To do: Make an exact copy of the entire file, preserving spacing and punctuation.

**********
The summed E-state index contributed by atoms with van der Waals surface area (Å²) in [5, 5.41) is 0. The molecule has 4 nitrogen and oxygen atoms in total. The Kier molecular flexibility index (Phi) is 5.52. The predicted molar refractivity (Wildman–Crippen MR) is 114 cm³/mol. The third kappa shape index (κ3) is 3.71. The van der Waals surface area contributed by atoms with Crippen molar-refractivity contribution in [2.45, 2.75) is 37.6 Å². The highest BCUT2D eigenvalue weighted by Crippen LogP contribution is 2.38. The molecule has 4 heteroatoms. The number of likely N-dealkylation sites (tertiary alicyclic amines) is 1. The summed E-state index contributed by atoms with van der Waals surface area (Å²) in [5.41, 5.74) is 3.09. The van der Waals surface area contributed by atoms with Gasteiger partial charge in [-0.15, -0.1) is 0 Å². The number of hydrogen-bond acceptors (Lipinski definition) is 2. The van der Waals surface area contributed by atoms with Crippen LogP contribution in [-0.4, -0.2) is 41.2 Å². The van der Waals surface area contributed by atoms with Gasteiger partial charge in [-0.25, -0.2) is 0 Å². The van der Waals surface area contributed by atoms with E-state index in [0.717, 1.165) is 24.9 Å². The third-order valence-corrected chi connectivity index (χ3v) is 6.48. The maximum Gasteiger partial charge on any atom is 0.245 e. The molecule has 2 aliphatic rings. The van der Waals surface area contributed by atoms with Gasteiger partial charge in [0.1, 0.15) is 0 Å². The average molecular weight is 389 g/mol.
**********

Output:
The summed E-state index contributed by atoms with van der Waals surface area (Å²) in [5, 5.41) is 0. The molecule has 4 nitrogen and oxygen atoms in total. The Kier molecular flexibility index (Phi) is 5.52. The predicted molar refractivity (Wildman–Crippen MR) is 114 cm³/mol. The third kappa shape index (κ3) is 3.71. The van der Waals surface area contributed by atoms with Crippen molar-refractivity contribution in [2.45, 2.75) is 37.6 Å². The highest BCUT2D eigenvalue weighted by Crippen LogP contribution is 2.38. The molecule has 4 heteroatoms. The number of likely N-dealkylation sites (tertiary alicyclic amines) is 1. The summed E-state index contributed by atoms with van der Waals surface area (Å²) in [5.41, 5.74) is 3.09. The van der Waals surface area contributed by atoms with Gasteiger partial charge in [-0.15, -0.1) is 0 Å². The number of hydrogen-bond acceptors (Lipinski definition) is 2. The van der Waals surface area contributed by atoms with Crippen LogP contribution in [-0.4, -0.2) is 41.2 Å². The van der Waals surface area contributed by atoms with Gasteiger partial charge in [-0.25, -0.2) is 0 Å². The van der Waals surface area contributed by atoms with E-state index in [0.717, 1.165) is 24.9 Å². The third-order valence-corrected chi connectivity index (χ3v) is 6.48. The maximum Gasteiger partial charge on any atom is 0.245 e. The molecule has 2 aliphatic rings. The van der Waals surface area contributed by atoms with Gasteiger partial charge in [0.1, 0.15) is 0 Å². The average molecular weight is 389 g/mol.